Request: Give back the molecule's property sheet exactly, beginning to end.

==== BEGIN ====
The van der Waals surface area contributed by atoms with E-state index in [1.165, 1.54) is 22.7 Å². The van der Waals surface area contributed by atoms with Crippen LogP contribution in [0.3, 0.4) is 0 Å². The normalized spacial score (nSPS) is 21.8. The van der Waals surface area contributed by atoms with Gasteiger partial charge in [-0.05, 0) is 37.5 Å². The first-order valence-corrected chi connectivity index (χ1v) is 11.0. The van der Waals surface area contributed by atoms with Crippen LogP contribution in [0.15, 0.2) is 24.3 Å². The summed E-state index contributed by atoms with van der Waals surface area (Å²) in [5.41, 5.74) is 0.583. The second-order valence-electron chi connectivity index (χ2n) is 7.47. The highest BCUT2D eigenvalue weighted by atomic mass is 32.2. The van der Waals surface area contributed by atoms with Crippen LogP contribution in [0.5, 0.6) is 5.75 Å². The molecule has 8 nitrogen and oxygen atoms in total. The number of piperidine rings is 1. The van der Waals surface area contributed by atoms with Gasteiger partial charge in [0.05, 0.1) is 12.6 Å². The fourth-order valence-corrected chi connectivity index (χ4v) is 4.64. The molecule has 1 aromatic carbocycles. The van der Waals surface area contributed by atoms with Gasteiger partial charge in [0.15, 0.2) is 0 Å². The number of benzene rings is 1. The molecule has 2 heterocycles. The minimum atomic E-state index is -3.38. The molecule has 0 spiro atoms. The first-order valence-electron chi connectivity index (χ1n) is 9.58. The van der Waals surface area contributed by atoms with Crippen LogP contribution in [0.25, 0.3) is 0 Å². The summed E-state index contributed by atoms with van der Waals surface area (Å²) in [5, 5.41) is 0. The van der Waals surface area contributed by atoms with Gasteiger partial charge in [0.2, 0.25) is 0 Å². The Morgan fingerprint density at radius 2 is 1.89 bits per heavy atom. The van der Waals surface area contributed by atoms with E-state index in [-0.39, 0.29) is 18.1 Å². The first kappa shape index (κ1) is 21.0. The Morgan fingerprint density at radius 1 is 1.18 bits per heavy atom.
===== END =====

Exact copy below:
The van der Waals surface area contributed by atoms with E-state index in [1.165, 1.54) is 22.7 Å². The van der Waals surface area contributed by atoms with Crippen LogP contribution in [0.3, 0.4) is 0 Å². The normalized spacial score (nSPS) is 21.8. The van der Waals surface area contributed by atoms with Gasteiger partial charge in [-0.05, 0) is 37.5 Å². The first-order valence-corrected chi connectivity index (χ1v) is 11.0. The van der Waals surface area contributed by atoms with Crippen LogP contribution in [0.15, 0.2) is 24.3 Å². The summed E-state index contributed by atoms with van der Waals surface area (Å²) in [5.41, 5.74) is 0.583. The second-order valence-electron chi connectivity index (χ2n) is 7.47. The highest BCUT2D eigenvalue weighted by atomic mass is 32.2. The van der Waals surface area contributed by atoms with Crippen LogP contribution in [0.5, 0.6) is 5.75 Å². The molecule has 8 nitrogen and oxygen atoms in total. The number of piperidine rings is 1. The van der Waals surface area contributed by atoms with Gasteiger partial charge in [0.05, 0.1) is 12.6 Å². The fourth-order valence-corrected chi connectivity index (χ4v) is 4.64. The molecule has 1 aromatic carbocycles. The van der Waals surface area contributed by atoms with Gasteiger partial charge in [0.15, 0.2) is 0 Å². The number of benzene rings is 1. The molecule has 2 heterocycles. The minimum atomic E-state index is -3.38. The molecule has 0 spiro atoms. The first-order valence-electron chi connectivity index (χ1n) is 9.58. The van der Waals surface area contributed by atoms with Crippen LogP contribution in [0.25, 0.3) is 0 Å². The summed E-state index contributed by atoms with van der Waals surface area (Å²) in [5, 5.41) is 0. The van der Waals surface area contributed by atoms with Gasteiger partial charge in [0.2, 0.25) is 0 Å². The Morgan fingerprint density at radius 2 is 1.89 bits per heavy atom. The van der Waals surface area contributed by atoms with E-state index in [-0.39, 0.29) is 18.1 Å². The first kappa shape index (κ1) is 21.0. The Morgan fingerprint density at radius 1 is 1.18 bits per heavy atom.